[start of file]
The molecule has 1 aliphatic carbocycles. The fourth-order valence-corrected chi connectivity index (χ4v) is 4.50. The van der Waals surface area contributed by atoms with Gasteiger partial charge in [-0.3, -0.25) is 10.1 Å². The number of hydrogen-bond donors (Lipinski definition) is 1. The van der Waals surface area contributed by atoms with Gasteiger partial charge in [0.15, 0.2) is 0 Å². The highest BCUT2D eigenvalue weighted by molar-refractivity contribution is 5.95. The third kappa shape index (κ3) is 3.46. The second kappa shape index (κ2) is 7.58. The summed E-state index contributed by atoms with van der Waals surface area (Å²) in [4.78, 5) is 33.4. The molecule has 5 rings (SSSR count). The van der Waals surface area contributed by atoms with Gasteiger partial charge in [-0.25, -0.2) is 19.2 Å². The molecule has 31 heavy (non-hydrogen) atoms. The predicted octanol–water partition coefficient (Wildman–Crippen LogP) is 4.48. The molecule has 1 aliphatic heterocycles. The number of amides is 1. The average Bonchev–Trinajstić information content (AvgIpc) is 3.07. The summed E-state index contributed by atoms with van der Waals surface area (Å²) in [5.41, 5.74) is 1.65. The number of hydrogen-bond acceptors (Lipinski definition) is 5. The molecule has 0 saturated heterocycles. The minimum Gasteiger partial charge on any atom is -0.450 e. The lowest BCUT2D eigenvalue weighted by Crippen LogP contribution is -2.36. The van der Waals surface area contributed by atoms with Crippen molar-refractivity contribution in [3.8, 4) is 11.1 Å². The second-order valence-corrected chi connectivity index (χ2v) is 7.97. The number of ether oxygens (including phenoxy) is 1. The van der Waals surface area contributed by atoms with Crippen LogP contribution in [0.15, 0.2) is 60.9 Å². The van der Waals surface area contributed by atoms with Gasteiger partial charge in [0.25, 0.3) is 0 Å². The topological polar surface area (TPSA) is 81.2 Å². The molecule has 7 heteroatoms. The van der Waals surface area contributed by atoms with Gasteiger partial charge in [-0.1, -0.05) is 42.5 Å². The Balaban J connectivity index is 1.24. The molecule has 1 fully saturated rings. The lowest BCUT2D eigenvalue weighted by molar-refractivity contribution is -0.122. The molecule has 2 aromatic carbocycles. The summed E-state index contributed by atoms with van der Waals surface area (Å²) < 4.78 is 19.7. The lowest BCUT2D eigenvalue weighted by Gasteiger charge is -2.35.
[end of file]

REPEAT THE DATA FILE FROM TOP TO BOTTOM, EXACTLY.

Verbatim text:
The molecule has 1 aliphatic carbocycles. The fourth-order valence-corrected chi connectivity index (χ4v) is 4.50. The van der Waals surface area contributed by atoms with Gasteiger partial charge in [-0.3, -0.25) is 10.1 Å². The number of hydrogen-bond donors (Lipinski definition) is 1. The van der Waals surface area contributed by atoms with Gasteiger partial charge in [0.15, 0.2) is 0 Å². The highest BCUT2D eigenvalue weighted by molar-refractivity contribution is 5.95. The third kappa shape index (κ3) is 3.46. The second kappa shape index (κ2) is 7.58. The summed E-state index contributed by atoms with van der Waals surface area (Å²) in [4.78, 5) is 33.4. The molecule has 5 rings (SSSR count). The van der Waals surface area contributed by atoms with Gasteiger partial charge in [-0.25, -0.2) is 19.2 Å². The molecule has 31 heavy (non-hydrogen) atoms. The predicted octanol–water partition coefficient (Wildman–Crippen LogP) is 4.48. The molecule has 1 aliphatic heterocycles. The number of amides is 1. The average Bonchev–Trinajstić information content (AvgIpc) is 3.07. The summed E-state index contributed by atoms with van der Waals surface area (Å²) in [5.41, 5.74) is 1.65. The number of hydrogen-bond acceptors (Lipinski definition) is 5. The molecule has 0 saturated heterocycles. The minimum Gasteiger partial charge on any atom is -0.450 e. The lowest BCUT2D eigenvalue weighted by Crippen LogP contribution is -2.36. The van der Waals surface area contributed by atoms with Crippen molar-refractivity contribution in [3.8, 4) is 11.1 Å². The second-order valence-corrected chi connectivity index (χ2v) is 7.97. The number of ether oxygens (including phenoxy) is 1. The van der Waals surface area contributed by atoms with Crippen LogP contribution in [0.15, 0.2) is 60.9 Å². The van der Waals surface area contributed by atoms with Gasteiger partial charge in [0.25, 0.3) is 0 Å². The topological polar surface area (TPSA) is 81.2 Å². The molecule has 7 heteroatoms. The van der Waals surface area contributed by atoms with Gasteiger partial charge in [-0.1, -0.05) is 42.5 Å². The Balaban J connectivity index is 1.24. The molecule has 1 fully saturated rings. The lowest BCUT2D eigenvalue weighted by molar-refractivity contribution is -0.122. The molecule has 2 aromatic carbocycles. The summed E-state index contributed by atoms with van der Waals surface area (Å²) < 4.78 is 19.7. The lowest BCUT2D eigenvalue weighted by Gasteiger charge is -2.35.